Courtroom two is usually used for proceedings such as trials, hearings and sentencing dates, but on Tuesday it was the location of a very special ceremony.

More than 40 friends and family members visited Whanganui District Court to see five new Justices of the Peace sworn in by Judge Dugald Matheson.

Valerie Bartrum, Andrea Bullock, Tania King, Wilma Robinson and George London all placed a hand on the Bible and pledged an oath to their communities.

Judge Matheson welcomed everyone to the special occasion.

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"It is seldom, if ever, that Whanganui has seen so many people sworn in as Justices of the Peace on one day," he said.

"I have been conducting these ceremonies for over seven years now and certainly it is the most I have had the privilege to acknowledge."

The Judge said that the office of the Justice of the Peace is of great antiquity.

There have been references to the office since the statute of King Edward III of England in 1361.

In those days each country had a Lord and three or four of the most worthy men assigned to keep the peace.

They would pursue, arrest and chastise offenders and rioters.

"I am delighted to note that today there are four women being sworn in. That is helping to tidy up a ledger that was at zero up until 1926," Judge Matheson said.

"New Zealand came into the real world - not that long ago really - by acknowledging females in the Justices of the Peace process."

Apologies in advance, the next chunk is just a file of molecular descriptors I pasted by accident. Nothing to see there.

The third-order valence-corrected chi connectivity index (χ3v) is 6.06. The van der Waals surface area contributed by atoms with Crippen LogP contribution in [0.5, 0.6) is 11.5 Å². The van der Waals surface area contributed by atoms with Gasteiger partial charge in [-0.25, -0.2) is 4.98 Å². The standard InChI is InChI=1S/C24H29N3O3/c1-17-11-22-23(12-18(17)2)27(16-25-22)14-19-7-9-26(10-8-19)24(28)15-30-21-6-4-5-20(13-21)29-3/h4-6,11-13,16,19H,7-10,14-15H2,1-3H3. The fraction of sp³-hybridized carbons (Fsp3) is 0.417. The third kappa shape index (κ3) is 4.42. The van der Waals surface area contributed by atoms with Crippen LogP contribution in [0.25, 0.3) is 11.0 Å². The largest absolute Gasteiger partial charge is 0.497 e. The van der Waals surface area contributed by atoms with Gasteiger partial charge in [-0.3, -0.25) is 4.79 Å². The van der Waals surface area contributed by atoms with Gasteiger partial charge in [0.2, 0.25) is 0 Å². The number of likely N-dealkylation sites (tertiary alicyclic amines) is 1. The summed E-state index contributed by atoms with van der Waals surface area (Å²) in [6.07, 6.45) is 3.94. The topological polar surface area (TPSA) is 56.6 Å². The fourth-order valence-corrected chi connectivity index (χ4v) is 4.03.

Despite the decline in physical demands, the role of the Justice of the Peace is just as important in today's society.

Justices of the Peace take declarations and affidavits, witness documents and may even be required to attend hearings or trials.

The Judge said it never ceases to amaze him that they do it for no financial reward.

"Unfortunately being a JP doesn't add to the pay scale at all and what you are offering to do is for nothing, but your love for the community.

"With these oaths having been duly administered, you are now able to take up and exercise the responsibilities and privileges of a Justice of the Peace of New Zealand."

Valerie Bartrum was born in England as the Judge described it "a wee while ago" and now lives in Whanganui. She is married, has three sons and works for the Whanganui District Council as a librarian. Bartrum does volunteer work for Plunket and St John.

Andrea Bullock was born in Whanganui and has worked in hairdressing for some time. "My boss tells me you're very good at that," the Judge said. Bullock is president of Whanganui East Plunket and is on St Anne's and St George's school committees.

Tania King is the principal of Whanganui Girls' College. She was born in Palmerston North and studied at Massey University. She previously taught physical education, health and maths. "Being married to a head of maths, I accept everything you say and will not argue with you at all."

Wilma Robinson is a senior associate at Robinson & Associates. She lectured at Massey University, taught at Whanganui High School and tutored at Whanganui Regional Community Polytech. "Because she can, she is also learning French and I hope you have better success than me after seven years."

George London was born in England or as the Judge put it, he "has a name that identifies his accent a little". London volunteers for St John and is the chairman of community patrol in Marton. He and his wife have fostered 11 children together. He received a Queen's Service Medal in 2016.